Harewood House

After last having visited Harewood House, a stately home north of Leeds, on a school trip, we ended up visiting it twice in one weekend!

The grounds were laid out, somewhat inevitably, by “Capability” Brown, who was clearly the go-to man for 18th C garden design.

(L) A characterful greenhouse in the walled garden. (R) One of several alabaster tombs in Harewood church.

(L) Bluebells and bracken in the north-east corner of the estate which was laid out as a “pleasure garden”. (R) tunnels and cuttings were used built so that the arisotracy and hoi polloi could pass each other unseen!

Following the traditions of the Romantic movement, the ruins of Harewood Castle formed the focal point of the pleasure gardens. The ruins of the  12th C castle, which was abandoned in the 1630s, were recently stablised and are now open for tours.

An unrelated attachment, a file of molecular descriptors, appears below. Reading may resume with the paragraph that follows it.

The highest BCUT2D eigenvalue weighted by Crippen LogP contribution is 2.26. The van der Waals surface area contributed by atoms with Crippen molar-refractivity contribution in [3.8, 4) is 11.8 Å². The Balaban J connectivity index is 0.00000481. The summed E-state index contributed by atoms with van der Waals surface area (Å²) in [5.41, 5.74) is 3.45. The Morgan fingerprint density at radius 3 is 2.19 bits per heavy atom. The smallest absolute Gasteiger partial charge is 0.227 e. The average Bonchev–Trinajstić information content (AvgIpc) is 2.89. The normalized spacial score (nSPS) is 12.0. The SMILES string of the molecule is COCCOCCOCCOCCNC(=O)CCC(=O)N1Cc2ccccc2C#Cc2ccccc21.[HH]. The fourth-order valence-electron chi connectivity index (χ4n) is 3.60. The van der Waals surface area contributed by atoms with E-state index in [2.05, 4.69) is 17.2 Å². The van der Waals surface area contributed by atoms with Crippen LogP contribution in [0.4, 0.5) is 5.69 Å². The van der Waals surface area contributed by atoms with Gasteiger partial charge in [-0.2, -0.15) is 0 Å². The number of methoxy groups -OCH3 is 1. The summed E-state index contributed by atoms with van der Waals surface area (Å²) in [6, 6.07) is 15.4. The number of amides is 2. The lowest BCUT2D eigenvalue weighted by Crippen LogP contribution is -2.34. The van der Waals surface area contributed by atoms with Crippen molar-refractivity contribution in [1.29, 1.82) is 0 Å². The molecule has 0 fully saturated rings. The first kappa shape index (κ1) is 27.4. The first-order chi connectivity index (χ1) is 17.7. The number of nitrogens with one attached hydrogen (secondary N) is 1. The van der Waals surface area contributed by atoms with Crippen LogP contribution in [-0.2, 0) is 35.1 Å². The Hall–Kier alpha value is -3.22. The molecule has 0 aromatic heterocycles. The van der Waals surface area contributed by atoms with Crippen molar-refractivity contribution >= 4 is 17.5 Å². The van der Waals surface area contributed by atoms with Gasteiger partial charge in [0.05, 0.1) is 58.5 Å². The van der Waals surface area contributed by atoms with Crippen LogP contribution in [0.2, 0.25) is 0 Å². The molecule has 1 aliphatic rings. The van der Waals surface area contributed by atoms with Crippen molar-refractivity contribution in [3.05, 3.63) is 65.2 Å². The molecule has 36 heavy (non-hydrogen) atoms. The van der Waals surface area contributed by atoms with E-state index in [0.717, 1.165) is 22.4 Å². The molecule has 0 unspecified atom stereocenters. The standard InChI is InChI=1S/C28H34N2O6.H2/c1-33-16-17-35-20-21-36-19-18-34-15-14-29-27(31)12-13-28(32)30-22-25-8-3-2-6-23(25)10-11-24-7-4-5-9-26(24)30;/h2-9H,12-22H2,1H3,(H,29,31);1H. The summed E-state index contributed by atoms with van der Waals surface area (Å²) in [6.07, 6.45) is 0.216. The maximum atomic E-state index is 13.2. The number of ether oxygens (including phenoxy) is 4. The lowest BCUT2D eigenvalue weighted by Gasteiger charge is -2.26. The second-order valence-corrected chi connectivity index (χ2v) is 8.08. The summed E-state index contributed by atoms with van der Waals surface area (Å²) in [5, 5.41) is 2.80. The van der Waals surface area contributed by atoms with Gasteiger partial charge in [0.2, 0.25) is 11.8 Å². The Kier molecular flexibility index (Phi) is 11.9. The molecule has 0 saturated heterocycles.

Golden Acre Park and Eccup Reservoir

Grey squirrel.

(L) Bracket fungus, probably Dryad’s Saddle, Polyporus squamosus, and (R) trees around Eccup reservoir.

Formerly the Commercial Hotel, the Woolpack in the village of Esholt was renamed when Eshot was used as the location for the long-running soap opera Emmerdale Farm (now just Emmerdale). Filming moved to a purpose-built set (still closely based on Esholt) in 1998. 

Harewood Medieval Weekend

Displays of equestrian “skill-at-arms” variously involved slicing cabbages at speed or tilting at quintains.


Battle re-enactments.

Harewood House